THE WHITE HOUSE
Office of the Press Secretary (Bridgeport, Connecticut) ________________________________________________________________________ For Immediate Release March 10, 1998
March 10, 1998
MEMORANDUM FOR THE HEADS OF FEDERAL DEPARTMENTS AND AGENCIES SUBJECT: Steps to Improve Federally Sponsored Child Care
Now more than ever, America's working parents are struggling to balance their obligations to be good workers -- and their more important obligations to be good parents. By choice or by financial necessity, millions of Americans rely on child care to care for their children for part of each day. Parents deserve to know that their children are safe and nurtured in child care.
One of my highest priorities is to make child care better, safer, and more affordable. That is why my balanced budget includes the most significant investment in child care in our Nation's history and proposes specific measures to improve child care quality.
As a supplier of child care and as an employer that must recruit and retain a strong workforce, the Federal Government should lead the way in improving child care. I am proud that our military has developed one of the finest child care delivery systems in the world, and that the Department of Defense, at my request, is sharing its expertise with the public and private sectors. Still, we need to do more. The executive branch of the Federal Government has responsibility for over 1,000 child care centers -- 788 through the military, 109 through the General Services Administration, and 127 through other Federal departments. In addition, the military oversees nearly 10,000 professional family child care providers. In total, approximately 215,000 children are in our care.
Today I am directing my Administration to take significant new steps to improve the quality of Federally sponsored child care in the executive branch by (1) ensuring proper background checks of child care workers; (2) achieving 100 percent independent accreditation of all eligible centers; (3) exploring partnerships among Federal agencies and with the private sector to improve child care quality and affordability; and (4) ensuring that all Federal workers become better informed of child care benefits and the options available to them.
First, all child care workers in Federally sponsored centers should undergo thorough background checks to make sure that our children are safe. The vast majority of child care workers are caring people who have dedicated their lives to teaching and nurturing children. But one tragedy in child care is too many, and criminal and civil background checks are necessary to determine whether the people caring for our children are fit for this responsibility. The military already has a model system to conduct background checks of child care workers. I now want to guarantee that workers at all nonmilitary, Federal child care facilities undergo such background checks in a thorough and timely fashion.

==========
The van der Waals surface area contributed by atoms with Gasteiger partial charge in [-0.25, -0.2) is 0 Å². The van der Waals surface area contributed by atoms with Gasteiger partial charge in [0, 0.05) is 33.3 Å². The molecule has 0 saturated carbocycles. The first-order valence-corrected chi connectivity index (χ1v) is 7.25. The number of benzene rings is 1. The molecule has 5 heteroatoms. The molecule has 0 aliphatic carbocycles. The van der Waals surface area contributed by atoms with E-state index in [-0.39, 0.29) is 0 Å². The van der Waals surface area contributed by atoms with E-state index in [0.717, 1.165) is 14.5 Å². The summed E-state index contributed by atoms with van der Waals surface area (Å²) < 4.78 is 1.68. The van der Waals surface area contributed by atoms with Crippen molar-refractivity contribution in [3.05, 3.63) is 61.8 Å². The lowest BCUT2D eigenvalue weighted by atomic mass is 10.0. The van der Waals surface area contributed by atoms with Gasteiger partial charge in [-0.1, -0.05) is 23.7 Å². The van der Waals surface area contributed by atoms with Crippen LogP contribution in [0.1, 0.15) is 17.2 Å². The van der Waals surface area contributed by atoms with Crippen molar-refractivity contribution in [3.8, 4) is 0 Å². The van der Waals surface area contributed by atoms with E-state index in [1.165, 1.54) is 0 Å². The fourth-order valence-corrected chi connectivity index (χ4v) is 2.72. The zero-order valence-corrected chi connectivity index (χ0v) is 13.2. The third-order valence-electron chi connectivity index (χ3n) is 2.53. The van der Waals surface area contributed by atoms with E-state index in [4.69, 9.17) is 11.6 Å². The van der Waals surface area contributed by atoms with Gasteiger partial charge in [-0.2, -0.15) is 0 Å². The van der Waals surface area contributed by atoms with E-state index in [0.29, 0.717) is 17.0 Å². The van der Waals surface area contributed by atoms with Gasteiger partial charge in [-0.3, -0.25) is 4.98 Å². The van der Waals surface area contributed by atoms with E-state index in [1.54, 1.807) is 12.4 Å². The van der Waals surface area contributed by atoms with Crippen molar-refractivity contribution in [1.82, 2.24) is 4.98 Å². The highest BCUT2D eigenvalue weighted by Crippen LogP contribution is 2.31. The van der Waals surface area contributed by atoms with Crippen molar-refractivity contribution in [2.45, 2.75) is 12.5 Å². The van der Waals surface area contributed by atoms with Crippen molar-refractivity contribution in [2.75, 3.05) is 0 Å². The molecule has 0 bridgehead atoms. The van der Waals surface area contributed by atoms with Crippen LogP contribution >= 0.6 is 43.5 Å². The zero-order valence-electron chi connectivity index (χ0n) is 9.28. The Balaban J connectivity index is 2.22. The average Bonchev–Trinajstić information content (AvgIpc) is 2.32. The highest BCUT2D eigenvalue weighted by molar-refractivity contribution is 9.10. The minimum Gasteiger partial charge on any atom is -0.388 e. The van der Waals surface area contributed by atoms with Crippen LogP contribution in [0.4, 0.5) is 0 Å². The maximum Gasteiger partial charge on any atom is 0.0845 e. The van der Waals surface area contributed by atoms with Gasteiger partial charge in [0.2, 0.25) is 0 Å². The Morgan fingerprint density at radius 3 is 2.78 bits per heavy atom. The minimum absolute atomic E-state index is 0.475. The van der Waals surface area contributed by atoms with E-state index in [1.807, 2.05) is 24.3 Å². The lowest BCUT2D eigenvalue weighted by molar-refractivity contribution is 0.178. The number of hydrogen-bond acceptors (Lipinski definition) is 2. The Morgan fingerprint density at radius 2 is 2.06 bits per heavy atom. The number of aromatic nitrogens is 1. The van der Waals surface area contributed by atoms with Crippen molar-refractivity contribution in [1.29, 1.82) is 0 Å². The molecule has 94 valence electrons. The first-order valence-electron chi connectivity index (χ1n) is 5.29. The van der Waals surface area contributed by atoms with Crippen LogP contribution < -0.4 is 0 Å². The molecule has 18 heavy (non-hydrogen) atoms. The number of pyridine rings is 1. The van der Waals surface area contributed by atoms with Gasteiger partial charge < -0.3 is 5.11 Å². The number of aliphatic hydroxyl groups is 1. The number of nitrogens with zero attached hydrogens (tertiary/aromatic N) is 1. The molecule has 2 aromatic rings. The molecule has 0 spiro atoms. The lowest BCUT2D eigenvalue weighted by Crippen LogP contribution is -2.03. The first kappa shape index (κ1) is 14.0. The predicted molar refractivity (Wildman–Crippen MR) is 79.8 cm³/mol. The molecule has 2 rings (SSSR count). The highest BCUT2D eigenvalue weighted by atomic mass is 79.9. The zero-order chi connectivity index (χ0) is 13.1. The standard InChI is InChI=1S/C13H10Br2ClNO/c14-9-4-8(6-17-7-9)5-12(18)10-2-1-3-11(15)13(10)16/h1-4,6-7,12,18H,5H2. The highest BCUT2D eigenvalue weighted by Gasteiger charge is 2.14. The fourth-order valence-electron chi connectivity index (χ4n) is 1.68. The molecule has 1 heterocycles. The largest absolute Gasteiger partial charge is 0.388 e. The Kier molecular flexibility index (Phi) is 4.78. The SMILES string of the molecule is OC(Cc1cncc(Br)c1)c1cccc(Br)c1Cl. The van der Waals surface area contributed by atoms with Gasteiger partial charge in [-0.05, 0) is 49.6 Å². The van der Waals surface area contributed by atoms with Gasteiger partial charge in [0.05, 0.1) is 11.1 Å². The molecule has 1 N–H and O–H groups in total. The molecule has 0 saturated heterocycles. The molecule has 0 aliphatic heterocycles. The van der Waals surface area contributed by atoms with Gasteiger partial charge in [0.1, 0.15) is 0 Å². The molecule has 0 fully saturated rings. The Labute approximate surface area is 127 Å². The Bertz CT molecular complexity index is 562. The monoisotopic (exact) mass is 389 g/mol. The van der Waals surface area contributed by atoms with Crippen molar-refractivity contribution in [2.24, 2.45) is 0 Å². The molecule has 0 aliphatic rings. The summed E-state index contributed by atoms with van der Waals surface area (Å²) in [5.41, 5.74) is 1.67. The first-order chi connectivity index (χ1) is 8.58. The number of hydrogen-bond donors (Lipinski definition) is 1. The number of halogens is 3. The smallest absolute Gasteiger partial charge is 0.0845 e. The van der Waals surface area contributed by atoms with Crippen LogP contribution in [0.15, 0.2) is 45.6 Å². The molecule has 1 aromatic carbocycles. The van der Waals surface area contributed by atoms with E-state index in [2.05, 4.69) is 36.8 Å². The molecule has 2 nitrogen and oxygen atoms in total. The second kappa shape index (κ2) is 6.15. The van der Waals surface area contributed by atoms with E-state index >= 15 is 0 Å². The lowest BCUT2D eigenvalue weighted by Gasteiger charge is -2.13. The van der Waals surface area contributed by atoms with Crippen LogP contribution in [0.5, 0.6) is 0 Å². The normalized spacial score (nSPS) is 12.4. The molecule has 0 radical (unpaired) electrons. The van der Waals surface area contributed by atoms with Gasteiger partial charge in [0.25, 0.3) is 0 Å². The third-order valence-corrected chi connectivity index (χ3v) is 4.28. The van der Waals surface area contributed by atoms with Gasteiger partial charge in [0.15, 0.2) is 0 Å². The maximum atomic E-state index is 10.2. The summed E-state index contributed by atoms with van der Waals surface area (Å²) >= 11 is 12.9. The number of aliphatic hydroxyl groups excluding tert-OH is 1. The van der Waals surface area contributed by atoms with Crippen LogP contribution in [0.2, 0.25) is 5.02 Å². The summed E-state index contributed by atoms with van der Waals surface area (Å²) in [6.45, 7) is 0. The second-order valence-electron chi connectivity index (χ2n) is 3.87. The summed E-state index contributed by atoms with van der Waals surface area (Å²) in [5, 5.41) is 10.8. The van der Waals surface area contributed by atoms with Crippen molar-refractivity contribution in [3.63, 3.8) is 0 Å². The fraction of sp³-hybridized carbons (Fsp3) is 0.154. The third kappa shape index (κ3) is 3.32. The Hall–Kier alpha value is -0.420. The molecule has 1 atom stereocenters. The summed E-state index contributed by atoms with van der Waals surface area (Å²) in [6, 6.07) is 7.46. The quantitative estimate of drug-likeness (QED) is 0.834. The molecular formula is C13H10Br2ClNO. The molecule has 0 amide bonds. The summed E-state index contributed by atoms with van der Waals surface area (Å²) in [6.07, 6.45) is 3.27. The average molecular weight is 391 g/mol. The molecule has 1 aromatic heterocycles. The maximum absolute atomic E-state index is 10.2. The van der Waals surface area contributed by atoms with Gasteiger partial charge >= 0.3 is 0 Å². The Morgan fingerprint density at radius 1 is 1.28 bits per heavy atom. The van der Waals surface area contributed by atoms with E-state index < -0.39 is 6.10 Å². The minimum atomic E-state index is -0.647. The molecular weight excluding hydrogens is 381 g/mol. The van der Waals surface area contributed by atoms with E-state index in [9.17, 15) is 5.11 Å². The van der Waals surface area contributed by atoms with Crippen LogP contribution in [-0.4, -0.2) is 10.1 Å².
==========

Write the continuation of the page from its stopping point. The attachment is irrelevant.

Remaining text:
I therefore direct the Administrator of General Services ("Administrator") to report to me, within 90 days, with a plan to ensure complete and timely background checks, to the fullest extent possible, for all child care workers in nonmilitary, Federally sponsored child care settings. Agencies with oversight of nonmilitary child care settings will report to the Administrator within 60 days on this matter.
Second, all Federally sponsored child care centers should receive nationally recognized, independent accreditation as soon as they are eligible to do so. Currently, only 76 percent of military centers, and 35 percent of other Federally sponsored centers, are accredited. By the year 2000, 100 percent should be accredited. I therefore direct the Secretary of Defense and the Administrator to provide me, within 90 days, with a plan to ensure, to the fullest extent possible, independent, nationally recognized accreditation of all eligible, Federally sponsored child care by the year 2000. Agencies with oversight of non-military child care settings shall report to the Administrator within 60 days on this matter.
Third, partnerships among Federal agencies and with the private sector are an increasingly important way to maximize existing resources and improve child care. I therefore direct the Administrator to work with the heads of all Federal departments and agencies to explore opportunities for collaboration both within Government and with the private sector to improve child care quality and affordability in Federally sponsored settings.
Finally, employers have a responsibility to make sure that their workers are better informed on child care and the options available to them at the national, State, and local levels. I therefore direct the Director of the Office of Personnel Management ("Director") to ensure that, to the fullest extent possible, all Federal workers receive full information about child care benefits available to them on the Federal, State, and local levels, including information on resource and referral networks, available tax credits such as the Child and Dependent Care Tax Credit and Child Tax Credit, as well as public subsidies. The Director shall also host a nationwide summit designed to showcase model public and private sector solutions to child care needs.
WILLIAM J. CLINTON
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